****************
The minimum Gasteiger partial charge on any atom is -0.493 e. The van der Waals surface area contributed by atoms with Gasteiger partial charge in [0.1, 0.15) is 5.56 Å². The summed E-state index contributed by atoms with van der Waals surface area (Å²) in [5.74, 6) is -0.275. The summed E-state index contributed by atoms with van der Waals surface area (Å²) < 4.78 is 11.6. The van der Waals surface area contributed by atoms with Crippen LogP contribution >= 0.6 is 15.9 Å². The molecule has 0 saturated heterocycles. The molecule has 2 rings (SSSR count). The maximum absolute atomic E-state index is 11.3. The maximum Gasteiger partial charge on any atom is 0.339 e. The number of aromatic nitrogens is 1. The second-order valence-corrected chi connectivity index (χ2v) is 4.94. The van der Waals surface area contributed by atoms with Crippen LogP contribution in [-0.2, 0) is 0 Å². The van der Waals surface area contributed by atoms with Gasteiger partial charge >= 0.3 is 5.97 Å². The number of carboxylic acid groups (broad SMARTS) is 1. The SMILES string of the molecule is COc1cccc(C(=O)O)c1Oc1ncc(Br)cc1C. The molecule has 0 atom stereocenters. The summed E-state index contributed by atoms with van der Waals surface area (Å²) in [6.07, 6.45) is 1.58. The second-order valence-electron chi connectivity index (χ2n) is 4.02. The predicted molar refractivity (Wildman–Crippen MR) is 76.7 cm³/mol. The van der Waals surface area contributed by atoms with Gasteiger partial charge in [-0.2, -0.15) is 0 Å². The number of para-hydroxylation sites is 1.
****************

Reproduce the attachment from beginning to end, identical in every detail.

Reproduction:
The minimum Gasteiger partial charge on any atom is -0.493 e. The van der Waals surface area contributed by atoms with Gasteiger partial charge in [0.1, 0.15) is 5.56 Å². The summed E-state index contributed by atoms with van der Waals surface area (Å²) in [5.74, 6) is -0.275. The summed E-state index contributed by atoms with van der Waals surface area (Å²) < 4.78 is 11.6. The van der Waals surface area contributed by atoms with Crippen LogP contribution >= 0.6 is 15.9 Å². The molecule has 0 saturated heterocycles. The molecule has 2 rings (SSSR count). The maximum absolute atomic E-state index is 11.3. The maximum Gasteiger partial charge on any atom is 0.339 e. The number of aromatic nitrogens is 1. The second-order valence-corrected chi connectivity index (χ2v) is 4.94. The van der Waals surface area contributed by atoms with Crippen LogP contribution in [-0.2, 0) is 0 Å². The van der Waals surface area contributed by atoms with Gasteiger partial charge >= 0.3 is 5.97 Å². The number of carboxylic acid groups (broad SMARTS) is 1. The SMILES string of the molecule is COc1cccc(C(=O)O)c1Oc1ncc(Br)cc1C. The molecule has 0 atom stereocenters. The summed E-state index contributed by atoms with van der Waals surface area (Å²) in [6.07, 6.45) is 1.58. The second-order valence-electron chi connectivity index (χ2n) is 4.02. The predicted molar refractivity (Wildman–Crippen MR) is 76.7 cm³/mol. The van der Waals surface area contributed by atoms with Gasteiger partial charge in [-0.2, -0.15) is 0 Å². The number of para-hydroxylation sites is 1.